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There is no such thing as a time machine. Ancient history can only be understood by modern peoples through the cultural documentation that was left behind. Writings from the period of the New Testament exist but they do not provide information into every aspect of everyday life. Consequently, historians and scholars must analyze the documents that are in existence in order to gain a greater understanding into the world's past. One technique that makes it possible for current populations to understand ancient texts is the use of literary ethnography. This procedure is the endeavor to use qualitative means to learn about and to better understand various cultural documentation and ideology which mirror that culture's society. Particularly of importance to ethnography is the ways and means of knowledge acquisition of a culture and also the system of meanings and which dictate that culture, such as language and the roles of particular members of the population. What can be empirically correct or incorrect about a long-gone culture can be best determined by the use of ethnography. Certain components of literary ethnography are more useful in the interpretation of given texts than others. In order to understand the text of the New Testament, modern scholars should investigate argumentation exemplified in texts, the concept of providence in these same documents, and the concept of the simple life.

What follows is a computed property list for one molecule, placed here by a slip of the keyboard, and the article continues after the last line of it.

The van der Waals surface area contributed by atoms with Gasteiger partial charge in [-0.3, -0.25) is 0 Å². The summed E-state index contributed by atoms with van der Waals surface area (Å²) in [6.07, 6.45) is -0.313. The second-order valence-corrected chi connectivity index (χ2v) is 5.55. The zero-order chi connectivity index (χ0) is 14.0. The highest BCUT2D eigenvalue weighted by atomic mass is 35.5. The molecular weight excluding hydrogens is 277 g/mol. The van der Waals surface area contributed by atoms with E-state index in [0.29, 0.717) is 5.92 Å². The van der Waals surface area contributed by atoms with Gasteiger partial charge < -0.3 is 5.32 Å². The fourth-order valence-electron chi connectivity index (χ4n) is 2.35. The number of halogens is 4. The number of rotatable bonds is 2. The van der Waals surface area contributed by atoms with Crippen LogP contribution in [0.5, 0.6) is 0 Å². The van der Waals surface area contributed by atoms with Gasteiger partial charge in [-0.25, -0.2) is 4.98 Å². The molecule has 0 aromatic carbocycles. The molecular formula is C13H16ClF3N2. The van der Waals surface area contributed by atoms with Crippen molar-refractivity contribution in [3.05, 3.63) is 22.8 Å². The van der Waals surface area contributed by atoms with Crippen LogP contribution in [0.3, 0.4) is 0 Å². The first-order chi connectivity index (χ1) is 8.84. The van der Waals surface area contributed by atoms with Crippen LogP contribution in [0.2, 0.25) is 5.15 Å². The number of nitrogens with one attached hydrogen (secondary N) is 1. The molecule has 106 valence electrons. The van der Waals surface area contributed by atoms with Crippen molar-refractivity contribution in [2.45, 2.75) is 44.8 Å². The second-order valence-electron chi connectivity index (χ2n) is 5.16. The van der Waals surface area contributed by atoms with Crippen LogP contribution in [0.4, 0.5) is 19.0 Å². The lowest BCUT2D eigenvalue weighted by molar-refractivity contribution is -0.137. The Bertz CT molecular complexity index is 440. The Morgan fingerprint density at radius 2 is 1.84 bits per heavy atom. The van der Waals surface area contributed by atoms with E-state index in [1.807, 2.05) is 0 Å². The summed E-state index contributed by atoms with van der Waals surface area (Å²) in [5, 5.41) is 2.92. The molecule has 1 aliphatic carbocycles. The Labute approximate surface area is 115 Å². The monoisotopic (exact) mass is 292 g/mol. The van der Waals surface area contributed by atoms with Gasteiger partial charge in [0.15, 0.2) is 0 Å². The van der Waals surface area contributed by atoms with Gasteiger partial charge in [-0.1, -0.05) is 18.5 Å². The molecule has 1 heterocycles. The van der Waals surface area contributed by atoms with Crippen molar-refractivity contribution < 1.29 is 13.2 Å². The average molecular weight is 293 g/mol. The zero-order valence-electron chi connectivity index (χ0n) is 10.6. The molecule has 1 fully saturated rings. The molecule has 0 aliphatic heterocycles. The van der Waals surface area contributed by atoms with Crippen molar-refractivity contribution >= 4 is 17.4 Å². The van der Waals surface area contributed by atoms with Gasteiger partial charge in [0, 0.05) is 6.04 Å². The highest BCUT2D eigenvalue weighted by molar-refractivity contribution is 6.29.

Argumentation is, by definition, the ways in which an individual, or a given collective body, tries to convince others of a point. In sociology, argumentation is the study of how humans should, can, and ultimately do reach conclusions and how they utilize logic to determine these conclusions. These are claims which must have a base or a premises on which to be justified, not merely a hypothesis without discernable evidence to support it. In Ancient Greece and Rome, students in the educational system had to be trained to argue and debate amongst themselves and also with their teachers. This was deemed important because it would allow them to question their authorities later on in their lives. People must be taught not only how to learn, but also how to question the motivations behind the information they are being taught. In essence, students were trained to consider various options before taking a course of action, making them more thoughtful men in the process.